James Bailey is now aged 66 and lives in San Diego. He blames the letter on youthful indiscretion: “I was all of 28 years old when I wrote that letter. I should have been more cautious. I’m just glad my mother’s not around to see that letter.”

As noted at the bottom of the letter, Bailey copied in Arthur Modell, the team owner, on the sending of the letter. Bailey has revealed that he was chewed out for it.

Cox is aged 72 and still practises law in Idaho. He advised Heaton that he is still a Browns supporter and, rather than being offended by Bailey’s response, he has himself used the letter a number of times himself.


From Bytes, September 13, 2010 and reposted since then, the last occasion in February this year.  It's one of my favourite posts so no apologies for reposting more than once.  Thanks again Noel for having introduced me to it.

Sir Archibald Clark Kerr

The following item was reposted in 2017 but is worth another airing for a couple of reasons: 
- Kate and I had another laugh over it on the weekend. 
- I love Sir Archibald Kerr's use of language in his letter. 
- I am pressed for time on this occasion and a reByte is better than no Byte. 

Caution: risqué content 

My father in law, Noel, drew my attention to a wartime letter by Sir Archibald Clark Kerr (1882-1951). Sir Archibald was an Australian who served as a British diplomat, being Ambassador to China 1938 to 1942, Ambassador to the Soviet Union between 1942 and 1946 and to the US between 1946 and 1948.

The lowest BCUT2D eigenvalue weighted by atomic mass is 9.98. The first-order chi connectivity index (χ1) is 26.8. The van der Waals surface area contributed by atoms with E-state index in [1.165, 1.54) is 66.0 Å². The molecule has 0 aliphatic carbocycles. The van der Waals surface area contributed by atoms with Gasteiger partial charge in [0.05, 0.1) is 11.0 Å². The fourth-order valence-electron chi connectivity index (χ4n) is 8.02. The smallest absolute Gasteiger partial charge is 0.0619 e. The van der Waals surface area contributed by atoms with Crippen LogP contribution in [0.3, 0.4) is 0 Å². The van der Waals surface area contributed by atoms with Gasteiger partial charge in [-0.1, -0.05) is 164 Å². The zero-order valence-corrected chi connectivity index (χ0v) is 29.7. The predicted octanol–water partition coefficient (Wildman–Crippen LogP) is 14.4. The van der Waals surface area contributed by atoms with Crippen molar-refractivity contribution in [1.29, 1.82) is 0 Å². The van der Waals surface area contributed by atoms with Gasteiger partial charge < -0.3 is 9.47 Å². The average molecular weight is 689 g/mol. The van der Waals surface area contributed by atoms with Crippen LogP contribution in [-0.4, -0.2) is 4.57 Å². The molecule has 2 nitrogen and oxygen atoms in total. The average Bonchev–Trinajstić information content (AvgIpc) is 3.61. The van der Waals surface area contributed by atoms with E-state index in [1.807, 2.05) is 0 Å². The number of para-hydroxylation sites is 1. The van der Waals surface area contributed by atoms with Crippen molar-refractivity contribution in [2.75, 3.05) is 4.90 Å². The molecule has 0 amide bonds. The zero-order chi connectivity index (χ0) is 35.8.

Sir Archibald Clark Kerr

Tehran Conference, 1943. 
The Tehran Conference (codenamed Eureka) was a strategy meeting of Joseph Stalin, Franklin D. Roosevelt, and Winston Churchill from 28 November to 1 December 1943, after the Anglo-Soviet Invasion of Iran. It was held in the Soviet Union's embassy in Tehran, Iran. It was the first of the World War II conferences of the "Big Three" Allied leaders (the Soviet Union, the United States, and the United Kingdom). 

Seated from left: Stalin, Roosevelt and Churchill. 
Standing from left: Harry Hopkins, Vyacheslav M. Molotov, W. Averell Harriman, Sir Archibald Clark Kerr, and Anthony Eden. 

Despite his many years of loyal service to Britain, his friendships with Stalin during WW2 and the Kaiser’s sister before WW1, and the fact that he was a disappointed suitor of the Queen Mother, he is today also remembered for a letter he wrote to Lord Pembroke in 1943 whilst he was Ambassador to Moscow:  

A transcript of that letter is as follows:

Lord Pembroke
The Foreign Office
6th April 1943 

My Dear Reggie,

In these dark days man tends to look for little shafts of light that spill from Heaven. My days are probably darker than yours, and I need, my God I do, all the light I can get. But I am a decent fellow, and I do not want to be mean and selfish about what little brightness is shed upon me from time to time. So I propose to share with you a tiny flash that has illuminated my sombre life and tell you that God has given me a new Turkish colleague whose card tells me that he is called Mustapha Kunt.

We all feel like that, Reggie, now and then, especially when Spring is upon us, but few of us would care to put it on our cards. It takes a Turk to do that.

Sir Archibald Clerk Kerr,
H.M. Ambassador.

Superb. One luxuriates in the beauty of the language, simple, informal, yet elegant.